Zach’s ugly mug (his face)

Zach Leatherman

Who Pays for Web Frameworks?

October 12, 2021 #2 Popular

Three years into working on Eleventy, I continue to be blown away by the adoption and community support of folks contributing to the underdog.

It has me thinking about sustainability models for this style of web framework—what are other folks doing to fund development? Recent news would suggest that more and more folks are going the route of taking investment. It has me considering the hidden costs of such routes.

Nonetheless, I thought the best place to start would be to compile the data.

NameInvestmentOwnership💵
AngularGoogle-
Astro(as Skypack CDN)Open Collective
Eleventy--Open Collective
Gatsby$46.8MGatsby (Inc.)-
Jekylloriginally GitHubOpen Collective
MarkoeBay
Meteor$30.2M
Next.js$163MVercel-
Nuxt.js$2M (as NuxtLabs)Open Collective, GitHub Sponsors
PreactOpen Collective, GitHub Sponsors
ReactFacebook-
Remix Run$3MPaid Subscriptions
SvelteOpen Collective
SolidJSOpen Collective
VuePatreon, Open Collective, Swag Store

This list was loosely compliled from the Jamstack Community Survey 2021.

Ownership

Ownership is such an interesting piece of the game here. Is it better to have a framework owned by a company? And better for whom? I’m sure they have increased velocity, delivering and moving fast with dedicated resources. But what happens when the corporate interests diverge from the community’s interests? One is reminded of Basecamp’s implosion and the downstream effects it had on their open source projects. Similarly—in a hypothetical world where folks on the React core team resigned from Facebook, it would have devastating effects on the React community and the future of React.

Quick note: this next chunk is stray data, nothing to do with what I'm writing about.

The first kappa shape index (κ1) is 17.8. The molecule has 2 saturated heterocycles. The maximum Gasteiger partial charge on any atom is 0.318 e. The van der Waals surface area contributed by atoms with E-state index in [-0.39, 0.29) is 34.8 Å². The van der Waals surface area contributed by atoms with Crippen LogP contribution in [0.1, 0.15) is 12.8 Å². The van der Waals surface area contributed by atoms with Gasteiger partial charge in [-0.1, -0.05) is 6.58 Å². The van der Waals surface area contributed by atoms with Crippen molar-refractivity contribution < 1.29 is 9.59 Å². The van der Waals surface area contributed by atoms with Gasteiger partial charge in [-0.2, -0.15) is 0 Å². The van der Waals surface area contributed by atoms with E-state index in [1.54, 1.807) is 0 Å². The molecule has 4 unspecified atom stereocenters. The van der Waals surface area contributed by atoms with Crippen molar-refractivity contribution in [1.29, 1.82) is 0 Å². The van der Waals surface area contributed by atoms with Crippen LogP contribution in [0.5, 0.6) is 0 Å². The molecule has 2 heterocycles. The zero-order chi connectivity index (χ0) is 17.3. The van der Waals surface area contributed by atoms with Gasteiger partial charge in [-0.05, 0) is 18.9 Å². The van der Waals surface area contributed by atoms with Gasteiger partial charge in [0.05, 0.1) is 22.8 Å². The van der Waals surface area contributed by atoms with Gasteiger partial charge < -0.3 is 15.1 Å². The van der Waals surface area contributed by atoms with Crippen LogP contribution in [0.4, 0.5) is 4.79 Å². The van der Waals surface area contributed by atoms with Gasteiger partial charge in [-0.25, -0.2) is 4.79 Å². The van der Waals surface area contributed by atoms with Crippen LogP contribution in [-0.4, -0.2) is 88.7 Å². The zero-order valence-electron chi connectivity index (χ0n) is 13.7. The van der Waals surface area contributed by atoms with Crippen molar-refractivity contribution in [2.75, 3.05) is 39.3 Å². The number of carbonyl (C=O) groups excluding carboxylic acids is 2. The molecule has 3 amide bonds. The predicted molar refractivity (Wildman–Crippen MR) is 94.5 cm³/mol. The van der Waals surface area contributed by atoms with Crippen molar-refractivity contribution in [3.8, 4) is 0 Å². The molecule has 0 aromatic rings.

Alternatively, I decided early that I wanted Eleventy to be independent from commercial ownership and had very positive and supportive discussions about that when I joined Netlify. From the outside it would appear that both Svelte and Preact and has taken a similar route but I’d love to learn more about how those are set up.

It should be said that decoupled ownership is risky in a different way to folks deciding whether to trust a framework—will it have the resources to support regular maintenance? Will it have the legs to continue to be viable in 5 years?

My opinions here are probably obvious now: I think commercial ownership and tight coupling has more downsides than independence. It reminds me of employer-provided healthcare in the United States—having it tightly coupled is far less flexible and makes it harder to switch employers (to the benefit of the employer).

After compiling the data, there are a couple of clear trends at play here: